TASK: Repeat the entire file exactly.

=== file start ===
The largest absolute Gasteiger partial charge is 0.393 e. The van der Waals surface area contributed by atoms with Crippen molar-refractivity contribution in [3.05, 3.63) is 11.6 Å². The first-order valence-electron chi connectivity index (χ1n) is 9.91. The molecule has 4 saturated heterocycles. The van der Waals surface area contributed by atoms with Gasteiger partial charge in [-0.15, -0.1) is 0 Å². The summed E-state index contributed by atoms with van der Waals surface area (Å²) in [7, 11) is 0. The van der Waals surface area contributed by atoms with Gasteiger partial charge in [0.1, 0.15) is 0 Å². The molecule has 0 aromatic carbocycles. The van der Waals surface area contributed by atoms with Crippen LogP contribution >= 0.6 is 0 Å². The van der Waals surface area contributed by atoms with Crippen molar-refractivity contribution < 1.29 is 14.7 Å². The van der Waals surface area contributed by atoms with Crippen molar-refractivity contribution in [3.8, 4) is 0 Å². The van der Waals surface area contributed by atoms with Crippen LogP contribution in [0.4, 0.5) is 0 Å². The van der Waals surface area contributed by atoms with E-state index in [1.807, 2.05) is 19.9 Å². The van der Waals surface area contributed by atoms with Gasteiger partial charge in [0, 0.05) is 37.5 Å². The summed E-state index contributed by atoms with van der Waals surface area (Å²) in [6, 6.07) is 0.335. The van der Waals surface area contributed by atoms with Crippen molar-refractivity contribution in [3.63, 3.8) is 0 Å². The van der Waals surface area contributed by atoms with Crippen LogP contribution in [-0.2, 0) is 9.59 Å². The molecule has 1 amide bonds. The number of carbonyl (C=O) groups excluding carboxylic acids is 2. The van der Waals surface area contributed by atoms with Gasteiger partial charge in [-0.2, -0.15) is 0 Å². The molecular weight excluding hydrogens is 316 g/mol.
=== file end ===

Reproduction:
The largest absolute Gasteiger partial charge is 0.393 e. The van der Waals surface area contributed by atoms with Crippen molar-refractivity contribution in [3.05, 3.63) is 11.6 Å². The first-order valence-electron chi connectivity index (χ1n) is 9.91. The molecule has 4 saturated heterocycles. The van der Waals surface area contributed by atoms with Gasteiger partial charge in [-0.15, -0.1) is 0 Å². The summed E-state index contributed by atoms with van der Waals surface area (Å²) in [7, 11) is 0. The van der Waals surface area contributed by atoms with Gasteiger partial charge in [0.1, 0.15) is 0 Å². The molecule has 0 aromatic carbocycles. The van der Waals surface area contributed by atoms with Crippen LogP contribution >= 0.6 is 0 Å². The van der Waals surface area contributed by atoms with Crippen molar-refractivity contribution < 1.29 is 14.7 Å². The van der Waals surface area contributed by atoms with Crippen molar-refractivity contribution in [3.8, 4) is 0 Å². The van der Waals surface area contributed by atoms with Crippen LogP contribution in [0.4, 0.5) is 0 Å². The van der Waals surface area contributed by atoms with E-state index in [1.807, 2.05) is 19.9 Å². The van der Waals surface area contributed by atoms with Gasteiger partial charge in [0, 0.05) is 37.5 Å². The summed E-state index contributed by atoms with van der Waals surface area (Å²) in [6, 6.07) is 0.335. The van der Waals surface area contributed by atoms with Crippen molar-refractivity contribution in [3.63, 3.8) is 0 Å². The van der Waals surface area contributed by atoms with Crippen LogP contribution in [-0.2, 0) is 9.59 Å². The molecule has 1 amide bonds. The number of carbonyl (C=O) groups excluding carboxylic acids is 2. The van der Waals surface area contributed by atoms with Gasteiger partial charge in [-0.2, -0.15) is 0 Å². The molecular weight excluding hydrogens is 316 g/mol.